• Metro: DC residents, particularly low-income residents, often rely on public transportation to get to work, buy groceries and accompany their children to school. The breakdowns in service in recent years affect residents’ ability to keep a job or keep up in class. The 2019 budget funds DC’s annual $178 million commitment to a regional funding stream (Maryland and Virginia have pledged $167 million and $154 million respectively.

The city is also taking steps to remedy distressing economic and racial inequities through progressive legislation. The 2019 budget includes some funding for critical new legislation:

  • Phasing Out Harmful School Discipline Practices: When schools rely on exclusionary discipline –such as suspensions—students miss lessons, fall behind upon return, and are more likely to drop out. The Student Fair Access to School legislation adopted this year steers schools away from exclusionary school discipline practices, including out-of-school suspension, which disproportionately hurts students of color and special education students. To support this legislation, the budget invests in the newly established School Safety and Positive School Climate Fund, which includes at least $450,000 new dollars for Restorative Justice Models that better address the root causes of disruptive behavior.

What’s Still Missing: Larger investments are still needed to fully implement the legislation.

  • Comprehensive Supports for Infants and Toddlers: The groundbreaking Birth to Three For All DC legislation passed this year builds on the success of DC’s universal pre-K3 and pre-K4 by focusing on better serving our infants and toddlers with a comprehensive approach. The legislation calls for fully funding DC’s child care subsidy program, raising compensation for early educators, and improving access to health services and supports for families. The 2019 budget commits $1.3 million to seed key components of the legislation, including additional home visiting, the development of a salary scale for early educators, expansion of the Healthy Steps pediatric model, and on-site classes for early educators earning higher credentials. The $1.3 million is financed through an increase to the District’s tobacco tax, which will help reduce tobacco use among DC’s youth over time and improve population health.

What’s Still Missing: Far more funding is needed to fully implement the important reforms in this legislation, rising to about $500 million ten years from now.

  • Ensuring DC Government Construction Projects Create Good Jobs: Project labor agreements (PLAs) are single-site collective bargaining agreements between building trade unions and project contractors that govern the conditions of employment for all craft labor on a construction project. Developers often enter PLAs with unions because they promote quality, safety, timely delivery and cost efficiency. The 2019 budget funds legislation requiring that all DC government building projects valued at more than $75 million are built under a project labor agreement. There are many jobs that come into the city via economic development subsidies. Female workers dominate the city’s growing leisure and hospitality industry, more specifically the industry is dominated by women of color. When the District has the opportunity to attach high-quality job standards to projects receiving subsidies, the District should do so. This could dramatically improve the quality of life for many female workers in the District. The District should also continue to strengthen its workforce development systems so that women who matriculate through job training programs receive quality jobs after completion.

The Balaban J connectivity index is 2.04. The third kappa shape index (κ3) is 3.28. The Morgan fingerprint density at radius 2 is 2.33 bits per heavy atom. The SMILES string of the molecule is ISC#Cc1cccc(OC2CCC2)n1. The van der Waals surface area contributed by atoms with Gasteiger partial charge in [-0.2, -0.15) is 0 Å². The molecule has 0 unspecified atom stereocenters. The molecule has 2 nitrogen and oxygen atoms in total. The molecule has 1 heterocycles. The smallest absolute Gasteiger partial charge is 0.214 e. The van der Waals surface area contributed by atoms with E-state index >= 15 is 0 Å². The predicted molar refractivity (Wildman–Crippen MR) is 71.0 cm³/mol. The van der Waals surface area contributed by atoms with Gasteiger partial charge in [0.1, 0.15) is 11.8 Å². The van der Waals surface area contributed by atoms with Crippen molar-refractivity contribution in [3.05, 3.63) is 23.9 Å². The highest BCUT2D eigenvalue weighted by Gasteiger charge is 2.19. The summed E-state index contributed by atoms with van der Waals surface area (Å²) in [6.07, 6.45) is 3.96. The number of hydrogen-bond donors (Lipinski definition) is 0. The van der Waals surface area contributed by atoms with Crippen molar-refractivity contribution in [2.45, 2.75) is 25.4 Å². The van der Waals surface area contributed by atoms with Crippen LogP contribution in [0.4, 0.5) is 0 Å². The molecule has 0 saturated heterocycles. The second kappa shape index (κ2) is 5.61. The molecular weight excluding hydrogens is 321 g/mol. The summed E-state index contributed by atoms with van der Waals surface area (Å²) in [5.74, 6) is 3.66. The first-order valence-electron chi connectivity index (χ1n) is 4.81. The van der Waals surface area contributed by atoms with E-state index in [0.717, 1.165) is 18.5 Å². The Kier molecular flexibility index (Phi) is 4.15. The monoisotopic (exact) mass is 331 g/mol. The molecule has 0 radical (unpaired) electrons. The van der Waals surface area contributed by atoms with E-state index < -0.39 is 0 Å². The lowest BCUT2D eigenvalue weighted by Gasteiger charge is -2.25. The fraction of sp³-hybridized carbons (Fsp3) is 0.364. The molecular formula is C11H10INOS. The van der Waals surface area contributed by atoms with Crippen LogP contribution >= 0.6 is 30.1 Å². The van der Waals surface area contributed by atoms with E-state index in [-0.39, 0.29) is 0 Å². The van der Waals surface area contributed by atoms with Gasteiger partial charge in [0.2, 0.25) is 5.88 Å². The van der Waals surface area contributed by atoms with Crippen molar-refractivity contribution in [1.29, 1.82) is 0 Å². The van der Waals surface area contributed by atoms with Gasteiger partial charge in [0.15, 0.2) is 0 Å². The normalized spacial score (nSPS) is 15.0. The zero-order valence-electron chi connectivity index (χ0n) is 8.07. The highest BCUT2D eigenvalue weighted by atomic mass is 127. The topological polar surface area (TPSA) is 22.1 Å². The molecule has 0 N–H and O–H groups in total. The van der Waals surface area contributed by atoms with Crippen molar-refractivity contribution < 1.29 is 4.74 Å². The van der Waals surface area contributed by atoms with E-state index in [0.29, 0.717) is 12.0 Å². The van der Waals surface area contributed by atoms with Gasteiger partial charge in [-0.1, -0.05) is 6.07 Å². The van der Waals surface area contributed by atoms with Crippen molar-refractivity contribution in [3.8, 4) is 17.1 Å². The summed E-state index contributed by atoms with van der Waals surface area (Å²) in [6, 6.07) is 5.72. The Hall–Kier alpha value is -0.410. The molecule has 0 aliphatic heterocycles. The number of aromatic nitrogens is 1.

• Defending Access to Women’s Health Care Services: Federal threats to the Affordable Care Act (ACA) jeopardize the law’s critical improvements toward women’s health coverage and benefits.  The FY 2019 budget includes $107,000 to fund recent Council legislation that requires DC insurers to cover certain health care services for women under the ACA without cost-sharing, including breast cancer screening and counseling, contraception, screenings for HIV, and counseling for sexually transmitted diseases.

Looking Ahead at What’s Needed to Create a Fully Equitable Budget

The progress made in this year’s DC budget reflects an acknowledgement by DC’s leaders of the tremendous gender and racial inequities in our community, and a commitment to address them. Yet the many places where new investments in the FY 2019 budget fall short show that the District lacks the resources necessary to meet the needs of DC residents. If we continue down this path, we will make small incremental changes each year to reduce inequities —but not get anywhere close to eliminating them.

It doesn’t have to be this way. Leveraging our strong economy, vibrant population, and unprecedented prosperity can give us the tools we need to make investments that are scaled to the size of our needs. In particular, the District’s leaders should look to raising new revenues in a progressive way—from the households and businesses benefiting the most from the city’s strong economy—and using those revenues to strengthen essential programs that support girls, women, and families in the District.


This blog was also posted on the Washington Area Women’s Foundation website. On September 28th, Washington Area Women’s Foundation released the Young Women’s Initiative’s Blueprint for Action, which presents recommendations for a DC that better supports and embraces the strength of young women of color. The Blueprint represents the collective voice of more than 200 local young women of color and provides guidance for policymakers, government entities, community based organizations, school districts, and funders on how to address the challenges identified by young women in the District.

If you have questions about how your organization can utilize the Blueprint’s recommendations, please reach out to the Washington Area Women’s Foundation at or 202-347-7737.

[1] Claire Zippel, DC Fiscal Policy Institute, “Building the Foundation: A Blueprint for Creating Affordable Housing for DC’s Lowest-Income Residents,” 2018.

The Community Partnership for the Prevention of Homelessness, “2018 Point-in-Time Count of Persons Experiencing Homelessness in the District of Columbia.”

[2] Office of the State Superintendent of Education: “State of Discipline 2016- 2017 School Year”; 2016 – 2017 PARCC Scores

[3] 2012-2016 American Community Survey 5-Year Estimates, Table S1701,

[4] National Partnership for Women and Families, “DC Women and the Wage Gap

[5] National Center for Children in Poverty, “Paid Family Leave: Strengthening Families and Our Future,”

[6] Early Childhood Educator Compensation in the Washington Region, Urban Institute, April 2018.

[7] Kwarciany, J. (2017, September 25). Back to School: Focusing on Mental Health. Retrieved from

[8] Office of the State Superintendent of Education Government of the District of Columbia, Mental Health Fact Sheet (2017)

[9] Ibid.

[10] Bureau of Labor Statistics, U.S Department of Labor Current Employment Statistics Survey (2000-2016)

[11] Katherine Richard, “The Wealth Gap for Women of Color,” Center for Global Policy Solutions, October 2014,